A camera headed for the International Space Station has the resolution to spot objects as small as cows down below — but it's using that power to take pictures of floods, landslides, forest fires and similar disasters on Earth.
The Pathfinder camera comes as a new prototype built by NASA and the U.S. Agency for International Development under the SERVIR program. The U.S. agencies want the camera to help track changes in environmental disaster zones as it gazes through a 20-inch window in the space station's Destiny module.
"Let's assume an earthen dam gives way in Bhutan," said Burgess Howell, a science lead for the SERVIR. "With an instrument like Pathfinder, we could show disaster officials where the bridge is out, for example, or the hospital is gone, the road washed out or the power substation inundated."
Pathfinder could even help estimate the number of destroyed buildings and their location, Howell said. The camera is designed to automatically take photos at seven frames per second for bursts of 6 to 8 seconds, for a total of about 40 to 60 images per overhead pass in orbit.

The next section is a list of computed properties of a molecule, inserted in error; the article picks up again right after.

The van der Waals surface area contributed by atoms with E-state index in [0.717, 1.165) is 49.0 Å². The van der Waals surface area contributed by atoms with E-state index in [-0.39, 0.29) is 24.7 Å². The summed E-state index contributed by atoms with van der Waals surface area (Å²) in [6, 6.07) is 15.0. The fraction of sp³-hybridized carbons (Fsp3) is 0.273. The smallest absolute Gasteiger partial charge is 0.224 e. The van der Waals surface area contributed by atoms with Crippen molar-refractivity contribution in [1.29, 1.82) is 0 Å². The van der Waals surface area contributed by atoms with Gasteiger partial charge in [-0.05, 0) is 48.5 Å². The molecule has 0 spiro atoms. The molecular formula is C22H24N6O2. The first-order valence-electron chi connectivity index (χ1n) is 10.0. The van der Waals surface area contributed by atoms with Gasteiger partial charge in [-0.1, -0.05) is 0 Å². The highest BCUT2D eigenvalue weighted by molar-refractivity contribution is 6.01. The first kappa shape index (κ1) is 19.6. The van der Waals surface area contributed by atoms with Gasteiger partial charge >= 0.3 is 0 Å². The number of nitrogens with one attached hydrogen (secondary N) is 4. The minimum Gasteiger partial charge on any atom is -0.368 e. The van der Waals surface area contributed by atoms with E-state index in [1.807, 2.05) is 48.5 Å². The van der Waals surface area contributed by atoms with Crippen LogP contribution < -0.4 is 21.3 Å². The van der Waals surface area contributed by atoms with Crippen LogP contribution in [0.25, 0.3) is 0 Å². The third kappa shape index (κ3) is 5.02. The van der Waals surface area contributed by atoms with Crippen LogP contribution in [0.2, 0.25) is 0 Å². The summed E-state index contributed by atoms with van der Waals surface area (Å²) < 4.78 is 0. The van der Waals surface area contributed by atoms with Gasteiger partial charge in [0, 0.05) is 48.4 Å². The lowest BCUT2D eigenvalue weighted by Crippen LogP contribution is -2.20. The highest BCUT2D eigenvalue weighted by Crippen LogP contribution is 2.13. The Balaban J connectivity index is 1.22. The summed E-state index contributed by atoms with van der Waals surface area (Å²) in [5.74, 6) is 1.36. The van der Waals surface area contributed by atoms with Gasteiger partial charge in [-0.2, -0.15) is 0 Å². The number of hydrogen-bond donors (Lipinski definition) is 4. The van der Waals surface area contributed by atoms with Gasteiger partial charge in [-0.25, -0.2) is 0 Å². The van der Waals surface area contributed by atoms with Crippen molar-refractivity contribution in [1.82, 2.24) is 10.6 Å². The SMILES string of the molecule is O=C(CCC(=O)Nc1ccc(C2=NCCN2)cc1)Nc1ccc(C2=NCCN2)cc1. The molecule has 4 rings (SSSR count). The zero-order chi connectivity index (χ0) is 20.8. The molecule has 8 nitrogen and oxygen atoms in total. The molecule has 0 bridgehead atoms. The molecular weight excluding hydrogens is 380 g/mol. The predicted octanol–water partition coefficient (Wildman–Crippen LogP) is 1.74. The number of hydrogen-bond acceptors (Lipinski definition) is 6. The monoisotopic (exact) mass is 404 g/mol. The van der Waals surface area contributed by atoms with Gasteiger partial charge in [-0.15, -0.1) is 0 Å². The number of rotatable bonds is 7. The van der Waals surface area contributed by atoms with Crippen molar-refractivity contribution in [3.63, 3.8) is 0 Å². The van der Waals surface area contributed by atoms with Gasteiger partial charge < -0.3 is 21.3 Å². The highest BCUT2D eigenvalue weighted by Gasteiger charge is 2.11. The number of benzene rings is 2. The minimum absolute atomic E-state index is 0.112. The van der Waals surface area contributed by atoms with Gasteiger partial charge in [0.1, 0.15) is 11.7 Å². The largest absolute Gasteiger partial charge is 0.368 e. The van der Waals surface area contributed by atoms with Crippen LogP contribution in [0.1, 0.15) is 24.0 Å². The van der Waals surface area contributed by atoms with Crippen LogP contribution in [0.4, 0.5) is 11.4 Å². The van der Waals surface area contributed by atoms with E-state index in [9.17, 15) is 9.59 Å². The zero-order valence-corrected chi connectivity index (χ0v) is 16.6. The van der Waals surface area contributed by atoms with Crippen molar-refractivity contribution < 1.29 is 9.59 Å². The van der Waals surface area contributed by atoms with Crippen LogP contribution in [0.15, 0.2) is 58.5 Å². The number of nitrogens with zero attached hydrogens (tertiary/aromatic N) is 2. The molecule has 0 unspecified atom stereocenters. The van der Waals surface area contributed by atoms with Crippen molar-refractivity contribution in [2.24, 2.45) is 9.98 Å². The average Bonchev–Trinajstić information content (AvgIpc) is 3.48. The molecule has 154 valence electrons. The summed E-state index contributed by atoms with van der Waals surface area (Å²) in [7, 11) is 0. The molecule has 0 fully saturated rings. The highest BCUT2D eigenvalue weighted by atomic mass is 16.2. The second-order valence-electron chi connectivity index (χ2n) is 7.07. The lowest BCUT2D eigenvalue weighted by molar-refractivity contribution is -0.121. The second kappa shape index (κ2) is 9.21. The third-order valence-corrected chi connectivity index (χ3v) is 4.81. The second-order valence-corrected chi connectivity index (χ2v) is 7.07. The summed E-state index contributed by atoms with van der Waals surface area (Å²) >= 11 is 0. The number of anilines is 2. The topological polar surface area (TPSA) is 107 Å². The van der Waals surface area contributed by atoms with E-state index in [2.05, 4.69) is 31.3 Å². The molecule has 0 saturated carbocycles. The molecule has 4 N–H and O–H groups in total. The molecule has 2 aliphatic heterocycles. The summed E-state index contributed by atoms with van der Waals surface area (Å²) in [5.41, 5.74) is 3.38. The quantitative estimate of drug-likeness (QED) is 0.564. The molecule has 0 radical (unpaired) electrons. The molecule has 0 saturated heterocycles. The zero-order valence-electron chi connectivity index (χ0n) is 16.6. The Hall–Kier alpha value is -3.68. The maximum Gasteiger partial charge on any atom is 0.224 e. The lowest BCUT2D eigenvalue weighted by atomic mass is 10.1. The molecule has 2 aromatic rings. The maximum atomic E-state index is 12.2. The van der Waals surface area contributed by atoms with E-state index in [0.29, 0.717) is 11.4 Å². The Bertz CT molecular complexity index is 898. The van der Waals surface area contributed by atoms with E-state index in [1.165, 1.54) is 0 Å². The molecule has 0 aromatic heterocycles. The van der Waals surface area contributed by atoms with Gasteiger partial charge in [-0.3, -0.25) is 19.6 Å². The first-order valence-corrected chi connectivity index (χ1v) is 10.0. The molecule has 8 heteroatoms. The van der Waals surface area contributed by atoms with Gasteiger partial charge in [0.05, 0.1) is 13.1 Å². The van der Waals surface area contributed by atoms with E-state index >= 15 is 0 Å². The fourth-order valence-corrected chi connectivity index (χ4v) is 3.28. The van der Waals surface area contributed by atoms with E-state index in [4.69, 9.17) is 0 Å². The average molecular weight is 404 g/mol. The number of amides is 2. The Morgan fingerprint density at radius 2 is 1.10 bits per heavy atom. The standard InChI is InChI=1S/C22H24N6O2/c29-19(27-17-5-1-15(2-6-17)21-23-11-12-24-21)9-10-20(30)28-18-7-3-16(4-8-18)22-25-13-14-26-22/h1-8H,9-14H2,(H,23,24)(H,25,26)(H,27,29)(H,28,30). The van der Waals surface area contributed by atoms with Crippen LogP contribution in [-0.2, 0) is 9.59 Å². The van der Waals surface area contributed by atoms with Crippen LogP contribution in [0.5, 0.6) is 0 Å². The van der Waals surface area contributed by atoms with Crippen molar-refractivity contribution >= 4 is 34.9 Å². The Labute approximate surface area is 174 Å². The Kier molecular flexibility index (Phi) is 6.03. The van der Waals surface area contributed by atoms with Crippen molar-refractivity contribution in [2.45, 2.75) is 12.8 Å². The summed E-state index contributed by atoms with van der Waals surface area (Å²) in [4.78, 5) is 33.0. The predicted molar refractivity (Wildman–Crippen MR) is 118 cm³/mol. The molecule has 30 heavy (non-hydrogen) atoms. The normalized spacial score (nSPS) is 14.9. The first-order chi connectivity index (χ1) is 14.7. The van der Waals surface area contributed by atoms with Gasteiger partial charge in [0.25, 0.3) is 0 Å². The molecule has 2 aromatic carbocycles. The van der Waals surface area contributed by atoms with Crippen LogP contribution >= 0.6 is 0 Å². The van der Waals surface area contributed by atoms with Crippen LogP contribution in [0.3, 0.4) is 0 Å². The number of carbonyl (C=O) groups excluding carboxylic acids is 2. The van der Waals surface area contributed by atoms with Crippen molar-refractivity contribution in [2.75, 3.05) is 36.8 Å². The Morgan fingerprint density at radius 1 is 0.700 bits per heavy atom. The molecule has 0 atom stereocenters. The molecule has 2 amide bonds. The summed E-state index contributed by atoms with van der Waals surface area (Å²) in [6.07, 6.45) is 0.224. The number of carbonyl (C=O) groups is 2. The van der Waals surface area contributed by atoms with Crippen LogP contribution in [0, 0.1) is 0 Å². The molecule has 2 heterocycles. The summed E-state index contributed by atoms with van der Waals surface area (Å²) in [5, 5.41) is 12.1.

The camera's software can also calculate the best viewing chances for a particular area on Earth based on the space station's location in orbit, its attitude, direction and path.
Anyone who needs images of disaster areas could theoretically receive them within just a few hours. But the speed of getting a good image depends upon possible viewing opportunities along the space station's orbit — the camera may not get a good shot for several days.
First priority for using Pathfinder would go to the SERVIR program (SERVIR being a Spanish acronym meaning "to serve") and its mission to help make environmental decisions in developing countries. But the camera could also become available for the NASA science community. NASA manages the program from the Marshall Space Flight Center in Huntsville, Ala.
Pathfinder also represents a test program for future instruments that could look down upon Earth from the space station. Those cameras would sit on the outside of the space station with better sensors and equipment and leave the window-gazing to human astronauts.